Half a croissant, on a plate, with a sign in front of it saying '50c'
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Air bubble in space

To fly in
  (+3, -7)
(+3, -7)
  [vote for,

At some point in space air is released until it forms a suitable environment for humans and other animals to be in.

Obviously there are many problems to overcome.

Perhaps it should be done near a heatsource to prevent freezing.

Maybe it could be made large enough to have some internal pressure.

I wonder if all the problems could be overcome at least theoretically.

Then we could fly about here, perhaps accompanied by birds.

We could look around and see wonderful sights.

A silly idea, perhaps not as far fetched as it seems.

Would certainly be fun. And entertaining to think about, at least to me.

If all else fails perhaps a small center of gravity, small enough as to not be seen from any distance could be added.

Or a giant fishbowl moving through space, but I digress.

zeno, Oct 28 2011

Virga http://inthearmchai...-by-karl-schroeder/
This Idea has been described elsewhere, and more thoroughly as more Virga books get written. [Vernon, Oct 29 2011]

Atmospheric warfare Atmospheric_20Warfare
Similar scheme to pump atmosphere into space, but this one in the "I'll show them! I'll show them all!" mode. [bungston, Oct 31 2011]


       it does have a haiku feel to it...
not_morrison_rm, Oct 29 2011

       I have a sneaky suspicion I know what inspired this little orbital waltz.
Alterother, Oct 29 2011

       Niven, "Integral Trees" ?
normzone, Oct 29 2011

       Close... but not very.
Alterother, Oct 29 2011

       Niv... what [normzone] said.
FlyingToaster, Oct 29 2011

       Far fetched? Au, contraire! I myself have launched many, many, many air biscuits into space. These biscuits circle the globe just above the **doodysphere (**a brazenly gratuitous reference to my "Helium Charged Dog Food" idea) until such time as they can be launched into space. Ironically, I would recommend avoiding flying in it if you are at all troubled by the concept of complete respiratory collapse. Nevertheless, to this idea I heartily bun! [+]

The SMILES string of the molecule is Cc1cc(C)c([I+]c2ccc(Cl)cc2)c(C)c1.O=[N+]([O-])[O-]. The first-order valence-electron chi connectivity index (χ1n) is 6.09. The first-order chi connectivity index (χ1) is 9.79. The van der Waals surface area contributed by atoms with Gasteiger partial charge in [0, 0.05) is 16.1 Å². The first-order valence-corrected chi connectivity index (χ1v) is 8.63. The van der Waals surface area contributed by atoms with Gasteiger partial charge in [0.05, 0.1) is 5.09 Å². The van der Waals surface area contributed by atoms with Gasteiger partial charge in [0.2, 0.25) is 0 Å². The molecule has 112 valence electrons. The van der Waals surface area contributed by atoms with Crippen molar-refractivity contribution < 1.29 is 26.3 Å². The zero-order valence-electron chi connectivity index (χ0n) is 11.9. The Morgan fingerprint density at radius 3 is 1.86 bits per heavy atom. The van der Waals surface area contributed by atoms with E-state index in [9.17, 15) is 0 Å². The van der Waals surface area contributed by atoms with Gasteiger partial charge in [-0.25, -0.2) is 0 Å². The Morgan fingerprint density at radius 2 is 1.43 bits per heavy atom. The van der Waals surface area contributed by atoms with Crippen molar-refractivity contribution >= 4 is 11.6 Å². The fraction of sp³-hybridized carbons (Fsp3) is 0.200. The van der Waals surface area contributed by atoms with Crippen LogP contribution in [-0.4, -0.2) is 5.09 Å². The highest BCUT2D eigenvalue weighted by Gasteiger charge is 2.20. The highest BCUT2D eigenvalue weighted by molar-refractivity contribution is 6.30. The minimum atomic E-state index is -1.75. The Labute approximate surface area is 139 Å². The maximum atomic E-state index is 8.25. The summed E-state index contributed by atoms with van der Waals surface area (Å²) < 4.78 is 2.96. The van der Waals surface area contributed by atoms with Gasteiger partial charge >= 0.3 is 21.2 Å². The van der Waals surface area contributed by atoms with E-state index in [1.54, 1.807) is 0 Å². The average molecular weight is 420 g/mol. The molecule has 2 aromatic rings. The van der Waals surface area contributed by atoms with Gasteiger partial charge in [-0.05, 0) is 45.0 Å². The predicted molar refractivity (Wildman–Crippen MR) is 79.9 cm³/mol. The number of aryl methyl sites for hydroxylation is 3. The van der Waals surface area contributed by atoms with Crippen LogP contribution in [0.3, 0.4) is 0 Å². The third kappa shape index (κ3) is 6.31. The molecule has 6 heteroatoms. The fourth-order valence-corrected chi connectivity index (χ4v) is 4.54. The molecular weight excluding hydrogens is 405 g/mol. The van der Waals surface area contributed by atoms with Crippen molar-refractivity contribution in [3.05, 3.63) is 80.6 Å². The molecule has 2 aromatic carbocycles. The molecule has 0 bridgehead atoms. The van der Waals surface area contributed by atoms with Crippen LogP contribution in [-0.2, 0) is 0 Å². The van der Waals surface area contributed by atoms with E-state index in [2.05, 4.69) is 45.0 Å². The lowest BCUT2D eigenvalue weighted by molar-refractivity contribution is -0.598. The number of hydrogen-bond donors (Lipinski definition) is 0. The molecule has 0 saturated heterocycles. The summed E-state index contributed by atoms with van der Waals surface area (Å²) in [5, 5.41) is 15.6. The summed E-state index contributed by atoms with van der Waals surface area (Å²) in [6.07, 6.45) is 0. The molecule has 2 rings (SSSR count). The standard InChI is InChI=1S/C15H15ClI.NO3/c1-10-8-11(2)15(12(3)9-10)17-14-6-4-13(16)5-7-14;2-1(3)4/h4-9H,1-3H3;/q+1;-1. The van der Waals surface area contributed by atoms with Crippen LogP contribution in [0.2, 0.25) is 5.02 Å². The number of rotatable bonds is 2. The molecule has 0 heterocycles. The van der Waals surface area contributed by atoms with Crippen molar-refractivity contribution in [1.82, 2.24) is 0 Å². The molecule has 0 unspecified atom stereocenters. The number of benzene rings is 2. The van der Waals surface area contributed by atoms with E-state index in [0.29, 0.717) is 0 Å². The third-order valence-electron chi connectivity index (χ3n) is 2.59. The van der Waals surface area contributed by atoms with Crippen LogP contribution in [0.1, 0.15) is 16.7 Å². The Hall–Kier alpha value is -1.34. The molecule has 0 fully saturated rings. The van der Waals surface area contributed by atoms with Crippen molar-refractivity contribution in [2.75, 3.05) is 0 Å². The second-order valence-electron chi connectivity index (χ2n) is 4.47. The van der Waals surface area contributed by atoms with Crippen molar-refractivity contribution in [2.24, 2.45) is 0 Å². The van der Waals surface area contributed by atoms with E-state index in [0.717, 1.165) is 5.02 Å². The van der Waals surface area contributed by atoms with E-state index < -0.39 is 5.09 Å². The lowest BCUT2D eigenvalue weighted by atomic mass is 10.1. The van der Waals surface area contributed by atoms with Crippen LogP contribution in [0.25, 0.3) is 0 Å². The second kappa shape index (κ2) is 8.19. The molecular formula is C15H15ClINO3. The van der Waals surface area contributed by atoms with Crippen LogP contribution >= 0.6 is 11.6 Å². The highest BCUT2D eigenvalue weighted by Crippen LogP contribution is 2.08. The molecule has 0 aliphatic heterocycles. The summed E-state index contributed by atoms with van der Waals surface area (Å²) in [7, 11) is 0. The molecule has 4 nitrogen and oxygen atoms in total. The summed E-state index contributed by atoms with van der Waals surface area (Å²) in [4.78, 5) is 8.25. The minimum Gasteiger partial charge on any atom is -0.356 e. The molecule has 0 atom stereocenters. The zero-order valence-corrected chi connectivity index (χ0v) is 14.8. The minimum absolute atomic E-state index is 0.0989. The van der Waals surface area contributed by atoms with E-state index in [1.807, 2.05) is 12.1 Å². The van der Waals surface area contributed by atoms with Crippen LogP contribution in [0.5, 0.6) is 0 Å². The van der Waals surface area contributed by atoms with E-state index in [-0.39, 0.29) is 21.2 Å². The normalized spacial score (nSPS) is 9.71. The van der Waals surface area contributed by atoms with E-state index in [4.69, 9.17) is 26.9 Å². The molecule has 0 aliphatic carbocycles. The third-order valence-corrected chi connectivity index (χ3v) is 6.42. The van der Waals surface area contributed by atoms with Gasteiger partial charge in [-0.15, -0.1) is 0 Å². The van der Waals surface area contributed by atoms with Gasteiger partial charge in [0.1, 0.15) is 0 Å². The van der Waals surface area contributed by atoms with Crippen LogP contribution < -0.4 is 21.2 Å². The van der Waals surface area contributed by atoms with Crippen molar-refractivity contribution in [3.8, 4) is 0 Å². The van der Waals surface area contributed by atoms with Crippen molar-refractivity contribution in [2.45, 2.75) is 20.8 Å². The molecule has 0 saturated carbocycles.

Grogster, Oct 29 2011

       What holds the air there?   

       What's the minimum mass of air which will exert enough gravitational pull to hold itself together and provide a habitable zone? Clearly a sun-mass would be more than adequate, while a moon-mass would be very underadequate.   

       Since Earth's atmosphere has a mass of something like 10^15 tonnes, whilst the moon has a mass of about 10^20 tonnes, I suspect we''re going to need to buy in a lot of air.   

       On the assumption that this is just a really dumb idea proposed without the use of envelope-backs, [-]. However, if some line of reasoning can be evidenced, it's negotiable.
MaxwellBuchanan, Oct 29 2011

       If you know whether the gas giants have a rocky core, you can narrow the requirements further. Regardless, the core of the "air" is not in any sense gaseous, as at the pressures involved, the core is solid.
MechE, Oct 29 2011

       The inspiration was those boxes filled with vacuum that were proposed not long ago.   

       I don't understand much about what happens to air when it is vented into space, what with the instant boiling and freezing at the same time. But I imagined a lot of air being vented, maybe enough to create an air pocket several light hours in diameter. Or even bigger. There must be some point where there forms a sort of habitable space in the middle.   

       If a center of gravity is needed after all, I would want it to be small, like pea-sized but with immense mass like a planet.   

       We would indeed need to buy a lot of air from somebody, fortunately air is cheap.
zeno, Oct 30 2011

       Whatever the amount of air required (smaller version of Jupiter, I assume), there will only be a small portion of it that is habitable: the small part that is equivalent to +4,000m or so, and let's say -10,000m (actually, I have no idea under what maximum air pressure humans can permanently live).   

       Since a smaller version of Jupiter would perhaps be multiples of 10,000kms across, the livable portion would be the smallest fraction.*   

       * None of these numbers have been verified - it's just guess work.
Ling, Oct 30 2011

       Alterother: my guess would be the Silfen homeworld from the commonwealth saga by Peter F Hamilton
fho, Oct 30 2011

       You don't have to add a center of gravity, you know. You have one automatically.
ldischler, Oct 30 2011

       Interesting exercise. Design a "cottage" planet, with as small a surface area as possible. Say at the surface the gravity must be 1g and air-pressure 1bar, and surface altitude variation of no more than 500 ft. Since it should be self-sustaining we're probably stuck with the atmosphere mix we (and all plants and animals) grew up with.
FlyingToaster, Oct 31 2011

       Maybe what we need to do is find some very dense gaseous compound of oxygen which will spontaneously decompose in the lungs, releasing molecular oxygen.